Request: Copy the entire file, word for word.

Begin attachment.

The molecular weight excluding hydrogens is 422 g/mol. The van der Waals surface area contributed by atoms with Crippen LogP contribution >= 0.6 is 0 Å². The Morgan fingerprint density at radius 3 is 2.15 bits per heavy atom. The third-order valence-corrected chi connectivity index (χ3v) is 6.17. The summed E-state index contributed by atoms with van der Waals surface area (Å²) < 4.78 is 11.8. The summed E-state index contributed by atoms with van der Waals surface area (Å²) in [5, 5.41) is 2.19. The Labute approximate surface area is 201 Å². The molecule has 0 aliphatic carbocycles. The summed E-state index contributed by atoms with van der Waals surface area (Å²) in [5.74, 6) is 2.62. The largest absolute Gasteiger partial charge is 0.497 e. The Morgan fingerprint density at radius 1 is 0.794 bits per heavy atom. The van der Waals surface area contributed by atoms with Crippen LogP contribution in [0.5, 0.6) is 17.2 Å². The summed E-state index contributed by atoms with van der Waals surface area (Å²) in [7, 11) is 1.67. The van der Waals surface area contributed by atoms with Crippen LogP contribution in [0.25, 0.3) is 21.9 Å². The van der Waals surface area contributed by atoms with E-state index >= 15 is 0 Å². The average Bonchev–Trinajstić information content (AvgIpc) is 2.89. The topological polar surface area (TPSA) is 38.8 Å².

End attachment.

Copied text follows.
The molecular weight excluding hydrogens is 422 g/mol. The van der Waals surface area contributed by atoms with Crippen LogP contribution >= 0.6 is 0 Å². The Morgan fingerprint density at radius 3 is 2.15 bits per heavy atom. The third-order valence-corrected chi connectivity index (χ3v) is 6.17. The summed E-state index contributed by atoms with van der Waals surface area (Å²) < 4.78 is 11.8. The summed E-state index contributed by atoms with van der Waals surface area (Å²) in [5, 5.41) is 2.19. The Labute approximate surface area is 201 Å². The molecule has 0 aliphatic carbocycles. The summed E-state index contributed by atoms with van der Waals surface area (Å²) in [5.74, 6) is 2.62. The largest absolute Gasteiger partial charge is 0.497 e. The Morgan fingerprint density at radius 1 is 0.794 bits per heavy atom. The van der Waals surface area contributed by atoms with Crippen LogP contribution in [0.5, 0.6) is 17.2 Å². The summed E-state index contributed by atoms with van der Waals surface area (Å²) in [7, 11) is 1.67. The van der Waals surface area contributed by atoms with Crippen LogP contribution in [0.25, 0.3) is 21.9 Å². The van der Waals surface area contributed by atoms with E-state index >= 15 is 0 Å². The average Bonchev–Trinajstić information content (AvgIpc) is 2.89. The topological polar surface area (TPSA) is 38.8 Å².